The Daēva cult in the Gāthās
2017-02-17T03:22:32Z (GMT) by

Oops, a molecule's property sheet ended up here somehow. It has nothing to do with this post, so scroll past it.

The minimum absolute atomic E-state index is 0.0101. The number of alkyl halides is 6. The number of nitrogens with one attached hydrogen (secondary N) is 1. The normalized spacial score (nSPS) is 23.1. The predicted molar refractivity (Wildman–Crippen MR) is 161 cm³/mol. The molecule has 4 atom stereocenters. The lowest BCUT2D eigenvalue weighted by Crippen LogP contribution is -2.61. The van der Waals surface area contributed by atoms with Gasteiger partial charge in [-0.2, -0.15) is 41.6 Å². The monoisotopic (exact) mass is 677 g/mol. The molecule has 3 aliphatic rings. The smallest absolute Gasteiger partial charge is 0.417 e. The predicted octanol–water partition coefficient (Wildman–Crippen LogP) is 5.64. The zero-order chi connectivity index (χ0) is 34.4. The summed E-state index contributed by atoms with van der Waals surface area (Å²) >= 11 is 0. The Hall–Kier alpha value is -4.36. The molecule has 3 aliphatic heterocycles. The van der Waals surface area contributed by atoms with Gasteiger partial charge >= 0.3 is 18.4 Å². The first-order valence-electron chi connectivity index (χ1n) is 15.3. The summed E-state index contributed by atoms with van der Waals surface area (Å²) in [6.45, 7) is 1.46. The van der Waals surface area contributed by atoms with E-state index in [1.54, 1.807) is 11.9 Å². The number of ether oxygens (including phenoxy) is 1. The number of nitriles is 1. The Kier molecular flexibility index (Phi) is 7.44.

Who were the daēvas that the poet of the Gāthās so vehemently opposed, and why did he condemn them? I will argue in this thesis that as far as our evidence allows us to judge they were the deities which presided over the fate of the soul and its passage to the beyond. Since mental life continued across the threshold of death and was determined in its quality by earthly existence, the daēvas were thought to exercise power over the latter too. Their cult as it is described in the Gāthās seems to have had a specifically eschatological significance. Chapter 1 examines and criticizes the four theoretical frames put forward since the mid 19th century to explain the repudiation of these gods in the Gāthās and their subsequent demonization in Zoroastrianism. The peculiarity of the phenomenon is lost on all these theories. None of these theorizations makes the Gāthic repudiation of the daēvas comprehensible. The question of the repudiation of the daēvas can hardly be separated from that of their non-Zoroastrian status and function. This has to be the frame of research on the topic. Chapters 2 and 3 discuss in detail the passages from the Gāthās that bear on the topic. It will be seen that the opposition to the daēva cult was current at the time of the composition of the Gāthās. The daēva cult is described in the Gāthās as having eschatological pretentions and involving ritual features that indicate a background in initiation-based male associations. This connection with the Männerbund type rites must remain a hypothesis, but a plausible one nonetheless in view of the convergence of the comparative material. The cultic status and function of the Gāthic deities become understandable against the proposed thesis concerning the daēva cult. In effect they replace the daēvas. Further, the generally or readily admitted characteristics of the two sets of deities mutually illuminate one another once they are placed in the perspective defended in this thesis. Chapter 4 examines materials from other sources, especially the Greek representations of the magi’s lore (mainly) in the context of a discussion of the mystery cults. Classical Greek writers consistently associate the magi’s nocturnal rite with the mysteries, and the magus with figures such as the ‘divine man’ and ‘mystic initiator’ belonging to the mystic cultural field. The ‘magician’ undoubtedly receives his professional name from this association, which points to the solidity of the connection. The Greeks had a more or less definite image of the mysteries. The comparison of the magi’s rite with the mysteries is explicit in a Pre-Socratic exegesis of an Orphic theogony from the 5th century. Likewise, we regularly find the Greek ‘Zoroaster’ in the company of or otherwise associated with figures like Pythagoras or Empedocles, who like Orpheus travels to the underworld in quest of ‘true’ knowledge or departed souls. The capacity to make the world immortal at the end of times is attested for their rite in Greek philosophical sources. One would have to conclude, taking into account the Iranian evidence, that the magi’s lore included a nocturnal rite, perhaps both funerary and initiatory, which aimed at ensuring the soul’s journey to the beyond and a desirable afterlife.